John 6.24-35, 9th Sunday after Trinity, Eucharist

August 2, 2021

Categorised in:

Satisfaction through Study


I can’t get no satisfaction

I can’t get no satisfaction

‘Cause I try and I try and I try and I try

I can’t get no, I can’t get no


Words from the Rolling Stones classic of 1965, words that remind us that we’re frequently frustrated in our search for a satisfying life.


When I’m drivin’ in my car

And a man comes on the radio

He’s telling me more and more

About some useless information

Supposed to fire my imagination

I can’t get no, oh no no no

Hey hey hey, that’s what I say

I can’t get no satisfaction


I’m starting some way outside the religious box, because it’s easy to take our gospel reading as a tidy illustration of the Eucharist. ‘The Bread of Life’ – we communicants know what that’s about. It’s about receiving bread and wine at the altar – and that’s an interpretation hard to resist as we come to break bread together.

But let’s not jump to conclusions. John’s Gospel is unlike the other three gospels, in that it has no account of the Last Supper where Jesus says, ‘This is my body’ and ‘this is my blood’ over bread and wine.

And just before today’s gospel reading, when the crowd realise that the feast they have just enjoyed with the bread and the fish might be the messianic banquet – a sign of the good times that the true Messiah would finally bring – and they try to take him by force to make him their king, then Jesus withdraws from them. He doesn’t want them to jump to conclusions about what he has to offer.

And when the crowd eventually catch up with Jesus on the other side of the lake, he tells them directly not to focus on what he did with loaves and fish but to look instead for the food that endures for eternal life. Not ordinary bread; not even the bread of the wilderness given by Moses – manna; but the bread of God, which comes down from heaven and gives life to the world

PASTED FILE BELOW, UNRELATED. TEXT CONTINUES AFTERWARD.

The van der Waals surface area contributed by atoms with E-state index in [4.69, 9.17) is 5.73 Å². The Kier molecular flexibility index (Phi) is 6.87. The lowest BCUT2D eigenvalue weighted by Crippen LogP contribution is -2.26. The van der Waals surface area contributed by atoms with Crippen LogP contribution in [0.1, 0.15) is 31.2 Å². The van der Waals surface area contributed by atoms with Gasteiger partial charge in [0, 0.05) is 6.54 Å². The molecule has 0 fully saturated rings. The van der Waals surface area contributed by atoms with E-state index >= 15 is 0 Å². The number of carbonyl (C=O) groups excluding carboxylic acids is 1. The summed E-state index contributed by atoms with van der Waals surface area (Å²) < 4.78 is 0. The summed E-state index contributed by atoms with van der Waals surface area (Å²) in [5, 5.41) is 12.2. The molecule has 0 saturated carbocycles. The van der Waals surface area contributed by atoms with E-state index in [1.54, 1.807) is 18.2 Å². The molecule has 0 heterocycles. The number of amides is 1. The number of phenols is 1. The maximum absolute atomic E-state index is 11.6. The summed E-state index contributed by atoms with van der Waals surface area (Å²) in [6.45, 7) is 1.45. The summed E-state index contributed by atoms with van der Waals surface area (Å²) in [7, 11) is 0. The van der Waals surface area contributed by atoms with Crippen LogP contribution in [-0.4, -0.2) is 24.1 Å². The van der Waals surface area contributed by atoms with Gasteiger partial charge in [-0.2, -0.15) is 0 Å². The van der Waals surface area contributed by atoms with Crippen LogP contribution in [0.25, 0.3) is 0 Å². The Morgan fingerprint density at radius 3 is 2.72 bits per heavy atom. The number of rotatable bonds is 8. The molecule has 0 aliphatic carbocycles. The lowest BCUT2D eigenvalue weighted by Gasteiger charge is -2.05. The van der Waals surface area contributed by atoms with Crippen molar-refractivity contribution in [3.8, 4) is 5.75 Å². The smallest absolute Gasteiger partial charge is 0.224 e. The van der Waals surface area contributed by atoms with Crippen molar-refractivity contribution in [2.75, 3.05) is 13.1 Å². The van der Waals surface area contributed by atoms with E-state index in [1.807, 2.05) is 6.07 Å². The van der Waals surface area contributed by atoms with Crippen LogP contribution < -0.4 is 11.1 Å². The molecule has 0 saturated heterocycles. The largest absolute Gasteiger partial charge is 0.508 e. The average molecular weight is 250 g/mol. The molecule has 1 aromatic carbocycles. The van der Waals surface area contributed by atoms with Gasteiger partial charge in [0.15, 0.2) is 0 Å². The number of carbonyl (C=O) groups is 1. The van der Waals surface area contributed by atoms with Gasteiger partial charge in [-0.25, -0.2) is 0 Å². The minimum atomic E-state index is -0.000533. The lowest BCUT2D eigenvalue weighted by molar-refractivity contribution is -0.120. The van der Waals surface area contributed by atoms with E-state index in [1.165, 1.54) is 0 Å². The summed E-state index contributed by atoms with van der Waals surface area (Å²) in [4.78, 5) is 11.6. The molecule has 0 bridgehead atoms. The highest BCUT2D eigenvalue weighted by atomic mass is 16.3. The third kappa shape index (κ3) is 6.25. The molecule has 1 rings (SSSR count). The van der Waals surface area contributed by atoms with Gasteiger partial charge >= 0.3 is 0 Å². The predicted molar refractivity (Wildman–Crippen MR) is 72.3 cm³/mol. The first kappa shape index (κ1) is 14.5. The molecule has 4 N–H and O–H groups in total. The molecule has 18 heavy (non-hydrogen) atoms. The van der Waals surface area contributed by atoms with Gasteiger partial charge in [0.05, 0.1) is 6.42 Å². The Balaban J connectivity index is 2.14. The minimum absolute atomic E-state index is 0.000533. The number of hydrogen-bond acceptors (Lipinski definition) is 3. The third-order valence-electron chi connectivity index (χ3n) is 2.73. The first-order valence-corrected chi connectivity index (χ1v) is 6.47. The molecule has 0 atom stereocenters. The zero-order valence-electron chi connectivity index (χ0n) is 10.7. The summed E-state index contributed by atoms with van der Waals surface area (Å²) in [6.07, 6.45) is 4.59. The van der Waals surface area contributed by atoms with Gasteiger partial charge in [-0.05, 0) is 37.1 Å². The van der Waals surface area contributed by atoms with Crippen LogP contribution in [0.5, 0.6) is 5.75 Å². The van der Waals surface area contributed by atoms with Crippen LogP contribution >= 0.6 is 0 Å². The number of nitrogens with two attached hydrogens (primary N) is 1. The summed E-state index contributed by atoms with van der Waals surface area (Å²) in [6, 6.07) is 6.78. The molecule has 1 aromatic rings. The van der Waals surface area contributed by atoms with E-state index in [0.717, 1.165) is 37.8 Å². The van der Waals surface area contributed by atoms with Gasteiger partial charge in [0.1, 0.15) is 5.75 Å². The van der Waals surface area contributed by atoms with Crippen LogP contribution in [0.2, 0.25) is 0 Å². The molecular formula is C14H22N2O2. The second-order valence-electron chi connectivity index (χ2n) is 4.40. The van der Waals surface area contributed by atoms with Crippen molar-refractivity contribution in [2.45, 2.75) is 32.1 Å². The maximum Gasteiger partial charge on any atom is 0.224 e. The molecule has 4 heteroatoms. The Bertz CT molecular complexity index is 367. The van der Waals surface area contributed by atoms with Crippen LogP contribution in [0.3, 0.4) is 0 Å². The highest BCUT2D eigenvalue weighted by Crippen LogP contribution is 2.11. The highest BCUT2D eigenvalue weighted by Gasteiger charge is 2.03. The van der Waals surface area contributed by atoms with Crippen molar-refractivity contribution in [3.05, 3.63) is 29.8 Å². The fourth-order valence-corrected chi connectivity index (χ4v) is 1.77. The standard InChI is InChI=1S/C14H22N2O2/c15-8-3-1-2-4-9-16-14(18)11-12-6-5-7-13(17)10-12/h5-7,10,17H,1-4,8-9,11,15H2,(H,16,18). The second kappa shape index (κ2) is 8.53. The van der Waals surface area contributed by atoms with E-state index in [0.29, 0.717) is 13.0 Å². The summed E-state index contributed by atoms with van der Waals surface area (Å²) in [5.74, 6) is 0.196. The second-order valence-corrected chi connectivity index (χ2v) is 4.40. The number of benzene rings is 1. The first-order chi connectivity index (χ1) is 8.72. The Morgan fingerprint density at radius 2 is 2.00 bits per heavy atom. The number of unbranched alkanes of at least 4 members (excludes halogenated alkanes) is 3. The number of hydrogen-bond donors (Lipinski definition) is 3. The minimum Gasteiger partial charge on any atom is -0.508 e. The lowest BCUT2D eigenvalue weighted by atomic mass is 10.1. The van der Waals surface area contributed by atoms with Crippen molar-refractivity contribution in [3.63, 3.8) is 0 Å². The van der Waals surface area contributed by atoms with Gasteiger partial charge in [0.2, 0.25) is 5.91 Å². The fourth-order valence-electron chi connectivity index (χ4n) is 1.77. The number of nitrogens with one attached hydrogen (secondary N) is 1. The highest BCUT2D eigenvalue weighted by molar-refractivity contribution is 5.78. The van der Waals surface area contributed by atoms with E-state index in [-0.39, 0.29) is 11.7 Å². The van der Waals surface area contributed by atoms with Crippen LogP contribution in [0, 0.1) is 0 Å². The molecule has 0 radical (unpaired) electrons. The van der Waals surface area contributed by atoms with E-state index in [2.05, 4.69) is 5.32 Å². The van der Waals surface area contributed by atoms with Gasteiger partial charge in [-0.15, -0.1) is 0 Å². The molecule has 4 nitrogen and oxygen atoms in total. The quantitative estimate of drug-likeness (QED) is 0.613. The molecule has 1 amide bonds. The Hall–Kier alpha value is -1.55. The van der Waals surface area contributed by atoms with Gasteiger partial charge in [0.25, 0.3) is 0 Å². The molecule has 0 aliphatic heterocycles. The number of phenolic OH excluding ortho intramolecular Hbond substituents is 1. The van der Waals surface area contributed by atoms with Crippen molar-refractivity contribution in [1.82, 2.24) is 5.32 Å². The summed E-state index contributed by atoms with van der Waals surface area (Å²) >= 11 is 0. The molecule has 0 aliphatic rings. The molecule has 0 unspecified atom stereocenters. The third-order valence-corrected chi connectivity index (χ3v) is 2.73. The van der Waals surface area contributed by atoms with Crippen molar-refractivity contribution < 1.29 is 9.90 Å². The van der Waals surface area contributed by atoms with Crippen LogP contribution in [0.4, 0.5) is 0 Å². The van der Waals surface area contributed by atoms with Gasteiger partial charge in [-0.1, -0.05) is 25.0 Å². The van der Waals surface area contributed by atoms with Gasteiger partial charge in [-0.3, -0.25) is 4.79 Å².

‘Sir, give us this bread always’, say the crowd enthusiastically: ‘I am the bread of life’, says Jesus in reply.

The simple thing – bread – is immediately taken out of their hands and turned into something much more mysterious – the bread of life. What is this ‘bread of life’?

So the reason not to jump straight from the bread to the Eucharist is because Jesus steers the crowd away from what they’ve eaten, and points them instead to another kind of hunger, to LIVE.

The bread of God which comes down from heaven, is given so that the world may have life.

‘Eating the bread’ in this gospel means coming to Jesus and believing in him; and that involves not our mouths but our minds, as we open our souls to the reality of all that is given to us by the Father through the Son.

This chewing over is deeply satisfying. We don’t do it enough in the rush of the everyday, but perhaps over the summer there’s a chance to catch up with God and with ourselves a bit.

For example, I have a wonderful book on the go about the parables. Yesterday I came to the Good Samaritan, which, as the author says, might just be the most popular text in the whole Bible. And yet, after only thirty pages, I felt as if I had feasted on a story full of grace and mercy, and I felt a fresh resolve to ‘go and do likewise, as Jesus commanded the lawyer who asked him what he must do to inherit eternal life.